"Spider-Verse" Cashes In On Rich History Of Spider-Man
Spearheaded by “Lego Movie” creatives Christopher Miller and Phil Lord (Lord gets a co-writing credit), “Spider-Verse” is bold to its core, centering on a Spider-Man not named Peter Parker. The Peter Parker version of the character (initially voiced by Chris Pine) sets us off with a narration, deftly spinning the long history of the character into one package (there’s even a loving dig at Sam Raimi’s controversial “Spider-Man 3”). Then the stage is ceded to Miles Morales, New York City high schooler and Spidey superfan.
Miles (Shameik Moore), a character first introduced in the comics in 2011, is the son of a black father named Jefferson Davis (Brian Tyree Henry) and Puerto Rican mother named Rio Morales (Luna Lauren Vélez). Dad, a cop, loathes vigilantes like Spider-Man, while mom admires the wall-crawler’s bravery. This family dynamic, along with Miles’ trouble adapting to his new boarding school, sets the stage for his assuming the suit.
While practicing street art with his strong-willed uncle Aaron (Mahershala Ali) in a dark subway station, Miles is bitten by a radioactive spider. What follows is the only familiar passage of “Spider-Verse” and, for a little while, the movie wobbles; familiarity sets in. But as soon as Miles chances upon a battle between the webslinger and the Green Goblin, the animation really starts to pop, and we’re off on a wild multi-dimensional journey of surprising discoveries and unlikely friendships.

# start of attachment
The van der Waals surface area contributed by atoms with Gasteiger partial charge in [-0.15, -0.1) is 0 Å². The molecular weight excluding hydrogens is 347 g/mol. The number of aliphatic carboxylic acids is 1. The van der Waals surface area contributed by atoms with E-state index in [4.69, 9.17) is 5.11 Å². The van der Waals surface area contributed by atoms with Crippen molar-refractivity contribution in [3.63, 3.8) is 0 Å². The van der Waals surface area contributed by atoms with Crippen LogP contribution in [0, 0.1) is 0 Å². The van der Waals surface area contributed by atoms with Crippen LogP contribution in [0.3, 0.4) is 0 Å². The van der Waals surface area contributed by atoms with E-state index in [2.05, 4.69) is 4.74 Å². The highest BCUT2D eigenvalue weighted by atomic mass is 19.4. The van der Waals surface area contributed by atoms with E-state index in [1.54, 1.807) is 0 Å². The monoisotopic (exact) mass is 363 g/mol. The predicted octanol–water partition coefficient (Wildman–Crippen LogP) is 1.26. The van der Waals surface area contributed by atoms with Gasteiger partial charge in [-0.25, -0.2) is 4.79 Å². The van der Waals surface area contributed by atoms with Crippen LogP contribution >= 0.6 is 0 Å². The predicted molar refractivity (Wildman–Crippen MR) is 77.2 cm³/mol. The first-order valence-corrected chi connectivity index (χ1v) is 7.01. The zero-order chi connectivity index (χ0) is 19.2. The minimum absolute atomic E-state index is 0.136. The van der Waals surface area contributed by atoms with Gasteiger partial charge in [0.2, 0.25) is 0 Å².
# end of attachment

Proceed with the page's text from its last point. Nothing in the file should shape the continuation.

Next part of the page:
Peter’s present quarrel with the Green Goblin is over a particle accelerator made by Wilson Fisk aka Kingpin (Liev Schreiber), built in hopes of reuniting Fisk with his late wife and son. The machine’s aim is to open parallel worlds, potentially apocalyptic consequences be damned. Peter stops the collider and gives Miles a USB drive capable of disabling it – but not before portals are opened. And not before Peter is mortally wounded.
Seeing no choice but to assume the mantle of Spider-Man, Miles begins honing his new abilities. With little success.
Here, things get substantially weirder, with webslingers from other dimensions popping up in Miles’ world. First it’s another Peter Parker (Jake Johnson), then one of Miles’ classmates is revealed to be an alternate version of Gwen Stacy aka Spider-Woman (Hailee Steinfeld). As the alts pile up, the movie becomes more and more exciting, arguably culminating in the unbelievable, incredible screen duo of Spider-Man Noir (Nicolas Cage) and Spider-Ham (John Mulaney).
As the multidimensional Spideys join forces to take down Fisk’s collider – and a few other famous Marvel villains along the way – directors Bob Persichetti, Peter Ramsey, and Rodney Rothman wield their animators’ wild talent like a flamethrower, leaving retinas pleasantly singed and optic nerves well-traveled. At the center: Miles Morales, who remains the heart and soul of the movie despite a bevy of spotlight moments for his newfound associates. (Juggling the emotional turbulence of our lead with a talking pig is quite a vault. The pic’s creative team lands it flawlessly.)
Minor narrative lulls are the only thing that keep “Spider-Verse” from being flat-out the character’s best film to date. (Sam Raimi’s 2004 sequel remains the gold standard, but not by much.) Where it tops the entire genre is in its art style, bringing decades of comic book panels to the big screen in the most satisfying way imaginable. Considering the risks inherent in bringing an alternate Spider-Man to the big screen, let alone half a dozen alternates – considering all the work that went into in the film – it’s a wonder how natural it all feels.
Rating: ★★★★ out of ★★★★★ (Very Good)
Release Date: December 14, 2018
Studio: Sony Pictures Animation
Directors: Bob Persichetti, Peter Ramsey, Rodney Rothman
Screenwriters: Phil Lord, Rodney Rothman
Starring: Shameik Moore, Liev Schreiber, Mahershala Ali, Brian Tyree Henry, Lily Tomlin, Hailee Steinfeld, Jake Johnson, Nicolas Cage, Luna Lauren Velez, Kimiko Glenn, John Mulaney
MPAA Rating: PG (for frenetic sequences of animated action violence, thematic elements, and mild language)